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#

Escape Velocity

Escape velocity is defined as the smallest speed that we need to give
an object in order to allow it to completely escape from the
gravitational pull of the planet on which it is sitting. To calculate
it we need only realize that as an object moves away from the center of
a planet, its kinetic energy gets converted into gravitational potential
energy. Thus we need only figure out how much gravitational potential energy an object gains as it moves from the surface of the planet off to infinity.
According to the above discussion for a planet with mass *M* and radius
*R*, this gain in gravitational potential energy is *GmM*/*R*.
For an object to just barely escape to infinity (without any residual
speed), all its initial kinetic energy must go into this increase in
gravitational potential energy. Thus, the initial kinetic energy must be
equal to *GmM*/*R*. Since kinetic energy is *mv*^{2}/2, equating these two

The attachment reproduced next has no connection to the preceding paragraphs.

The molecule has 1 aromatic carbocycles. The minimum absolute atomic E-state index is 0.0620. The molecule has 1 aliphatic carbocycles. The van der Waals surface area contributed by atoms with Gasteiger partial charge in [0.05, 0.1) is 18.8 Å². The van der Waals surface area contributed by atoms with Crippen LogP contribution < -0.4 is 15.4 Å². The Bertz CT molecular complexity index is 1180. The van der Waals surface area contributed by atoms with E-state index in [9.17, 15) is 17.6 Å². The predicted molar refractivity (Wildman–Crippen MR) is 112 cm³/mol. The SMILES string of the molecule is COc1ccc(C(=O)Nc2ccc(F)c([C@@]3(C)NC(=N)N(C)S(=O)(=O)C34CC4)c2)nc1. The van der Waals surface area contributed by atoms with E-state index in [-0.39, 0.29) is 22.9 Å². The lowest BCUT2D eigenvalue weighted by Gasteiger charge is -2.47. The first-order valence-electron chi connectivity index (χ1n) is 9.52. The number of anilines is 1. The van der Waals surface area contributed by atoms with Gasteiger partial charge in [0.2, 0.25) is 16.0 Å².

expressions tells us that the square of the initial velocity must
be equal to twice the gravitational potential energy divided the inertial
mass of the object. However, since gravitational potential energy is
proportional to inertial mass, we find finally that the square
of the escape velocity
depends only on the mass and radius of the planet (and of course Newton's
gravitational constant):
*v*^{2} =

Note that the inertial mass of the object
has cancelled, so that the escape velocity
of any object is independent of its mass. This means that if you want
to throw a grain of rice or an elephant into outer space, you need to
give them both the same initial velocity which for the Earch works
out to be about 10,000 meters per second.
You will also notice from the above expression that if the mass of a planet
or star stays fixed, but its radius decreases, then the escape velocity
necessarily increases. This will
play an important role in our discussion of black holes later in this
chapter.

** Next:** Orbital Motion and Kepler's
**Up:** Gravity
** Previous:** Gravitational Potential Energy
*modtech@theory.uwinnipeg.ca *

1999-09-29